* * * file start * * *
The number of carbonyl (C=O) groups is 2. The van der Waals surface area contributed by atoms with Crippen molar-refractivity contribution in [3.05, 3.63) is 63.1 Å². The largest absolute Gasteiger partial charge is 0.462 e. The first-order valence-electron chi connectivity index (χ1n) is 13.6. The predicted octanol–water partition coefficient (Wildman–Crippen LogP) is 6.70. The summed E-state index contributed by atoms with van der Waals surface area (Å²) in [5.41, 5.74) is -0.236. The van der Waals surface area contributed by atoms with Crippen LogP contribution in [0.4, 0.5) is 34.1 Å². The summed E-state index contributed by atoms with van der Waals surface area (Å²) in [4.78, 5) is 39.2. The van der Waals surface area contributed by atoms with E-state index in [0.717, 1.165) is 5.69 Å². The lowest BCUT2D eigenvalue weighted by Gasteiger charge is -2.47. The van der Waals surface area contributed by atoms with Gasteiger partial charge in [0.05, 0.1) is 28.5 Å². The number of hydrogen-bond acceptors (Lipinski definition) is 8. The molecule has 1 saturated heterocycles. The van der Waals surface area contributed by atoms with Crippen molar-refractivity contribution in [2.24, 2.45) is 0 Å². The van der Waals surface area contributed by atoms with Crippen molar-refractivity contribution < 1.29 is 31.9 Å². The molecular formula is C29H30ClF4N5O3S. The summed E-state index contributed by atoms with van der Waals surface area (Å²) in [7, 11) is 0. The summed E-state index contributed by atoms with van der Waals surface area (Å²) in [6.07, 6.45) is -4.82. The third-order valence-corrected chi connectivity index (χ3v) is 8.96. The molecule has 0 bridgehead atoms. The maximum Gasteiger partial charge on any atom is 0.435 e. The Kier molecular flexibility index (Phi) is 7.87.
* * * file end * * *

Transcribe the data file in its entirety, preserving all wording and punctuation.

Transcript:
The number of carbonyl (C=O) groups is 2. The van der Waals surface area contributed by atoms with Crippen molar-refractivity contribution in [3.05, 3.63) is 63.1 Å². The largest absolute Gasteiger partial charge is 0.462 e. The first-order valence-electron chi connectivity index (χ1n) is 13.6. The predicted octanol–water partition coefficient (Wildman–Crippen LogP) is 6.70. The summed E-state index contributed by atoms with van der Waals surface area (Å²) in [5.41, 5.74) is -0.236. The van der Waals surface area contributed by atoms with Crippen LogP contribution in [0.4, 0.5) is 34.1 Å². The summed E-state index contributed by atoms with van der Waals surface area (Å²) in [4.78, 5) is 39.2. The van der Waals surface area contributed by atoms with E-state index in [0.717, 1.165) is 5.69 Å². The lowest BCUT2D eigenvalue weighted by Gasteiger charge is -2.47. The van der Waals surface area contributed by atoms with Gasteiger partial charge in [0.05, 0.1) is 28.5 Å². The number of hydrogen-bond acceptors (Lipinski definition) is 8. The molecule has 1 saturated heterocycles. The van der Waals surface area contributed by atoms with Crippen molar-refractivity contribution in [2.24, 2.45) is 0 Å². The van der Waals surface area contributed by atoms with Crippen molar-refractivity contribution < 1.29 is 31.9 Å². The molecular formula is C29H30ClF4N5O3S. The summed E-state index contributed by atoms with van der Waals surface area (Å²) in [7, 11) is 0. The summed E-state index contributed by atoms with van der Waals surface area (Å²) in [6.07, 6.45) is -4.82. The third-order valence-corrected chi connectivity index (χ3v) is 8.96. The molecule has 0 bridgehead atoms. The maximum Gasteiger partial charge on any atom is 0.435 e. The Kier molecular flexibility index (Phi) is 7.87.